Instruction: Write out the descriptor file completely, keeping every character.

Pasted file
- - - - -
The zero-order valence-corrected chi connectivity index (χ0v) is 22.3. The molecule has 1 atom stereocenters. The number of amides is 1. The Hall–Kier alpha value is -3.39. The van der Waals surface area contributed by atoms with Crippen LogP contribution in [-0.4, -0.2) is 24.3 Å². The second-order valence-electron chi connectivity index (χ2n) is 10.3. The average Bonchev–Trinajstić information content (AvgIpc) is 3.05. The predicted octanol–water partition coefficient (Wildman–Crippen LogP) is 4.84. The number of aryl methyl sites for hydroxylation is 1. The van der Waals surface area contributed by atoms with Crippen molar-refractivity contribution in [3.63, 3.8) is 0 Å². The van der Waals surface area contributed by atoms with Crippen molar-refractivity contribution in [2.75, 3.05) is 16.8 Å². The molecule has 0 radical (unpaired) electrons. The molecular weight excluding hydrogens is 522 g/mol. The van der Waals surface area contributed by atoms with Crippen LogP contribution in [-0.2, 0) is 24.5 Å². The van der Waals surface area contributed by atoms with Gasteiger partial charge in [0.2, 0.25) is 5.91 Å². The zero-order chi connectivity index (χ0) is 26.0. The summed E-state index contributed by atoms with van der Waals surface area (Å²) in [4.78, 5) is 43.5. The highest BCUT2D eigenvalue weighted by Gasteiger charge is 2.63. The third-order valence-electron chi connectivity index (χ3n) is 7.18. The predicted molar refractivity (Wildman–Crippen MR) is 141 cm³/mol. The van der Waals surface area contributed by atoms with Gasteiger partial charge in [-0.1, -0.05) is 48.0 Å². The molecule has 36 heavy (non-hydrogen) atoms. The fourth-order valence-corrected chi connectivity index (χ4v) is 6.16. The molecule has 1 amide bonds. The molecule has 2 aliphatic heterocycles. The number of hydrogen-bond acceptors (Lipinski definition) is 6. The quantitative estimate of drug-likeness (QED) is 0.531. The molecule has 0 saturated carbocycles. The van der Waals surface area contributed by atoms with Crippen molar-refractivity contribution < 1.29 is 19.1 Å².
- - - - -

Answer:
The zero-order valence-corrected chi connectivity index (χ0v) is 22.3. The molecule has 1 atom stereocenters. The number of amides is 1. The Hall–Kier alpha value is -3.39. The van der Waals surface area contributed by atoms with Crippen LogP contribution in [-0.4, -0.2) is 24.3 Å². The second-order valence-electron chi connectivity index (χ2n) is 10.3. The average Bonchev–Trinajstić information content (AvgIpc) is 3.05. The predicted octanol–water partition coefficient (Wildman–Crippen LogP) is 4.84. The number of aryl methyl sites for hydroxylation is 1. The van der Waals surface area contributed by atoms with Crippen molar-refractivity contribution in [3.63, 3.8) is 0 Å². The van der Waals surface area contributed by atoms with Crippen molar-refractivity contribution in [2.75, 3.05) is 16.8 Å². The molecule has 0 radical (unpaired) electrons. The molecular weight excluding hydrogens is 522 g/mol. The van der Waals surface area contributed by atoms with Crippen LogP contribution in [-0.2, 0) is 24.5 Å². The van der Waals surface area contributed by atoms with Gasteiger partial charge in [0.2, 0.25) is 5.91 Å². The zero-order chi connectivity index (χ0) is 26.0. The summed E-state index contributed by atoms with van der Waals surface area (Å²) in [4.78, 5) is 43.5. The highest BCUT2D eigenvalue weighted by Gasteiger charge is 2.63. The third-order valence-electron chi connectivity index (χ3n) is 7.18. The predicted molar refractivity (Wildman–Crippen MR) is 141 cm³/mol. The van der Waals surface area contributed by atoms with Gasteiger partial charge in [-0.1, -0.05) is 48.0 Å². The molecule has 36 heavy (non-hydrogen) atoms. The fourth-order valence-corrected chi connectivity index (χ4v) is 6.16. The molecule has 1 amide bonds. The molecule has 2 aliphatic heterocycles. The number of hydrogen-bond acceptors (Lipinski definition) is 6. The quantitative estimate of drug-likeness (QED) is 0.531. The molecule has 0 saturated carbocycles. The van der Waals surface area contributed by atoms with Crippen molar-refractivity contribution < 1.29 is 19.1 Å².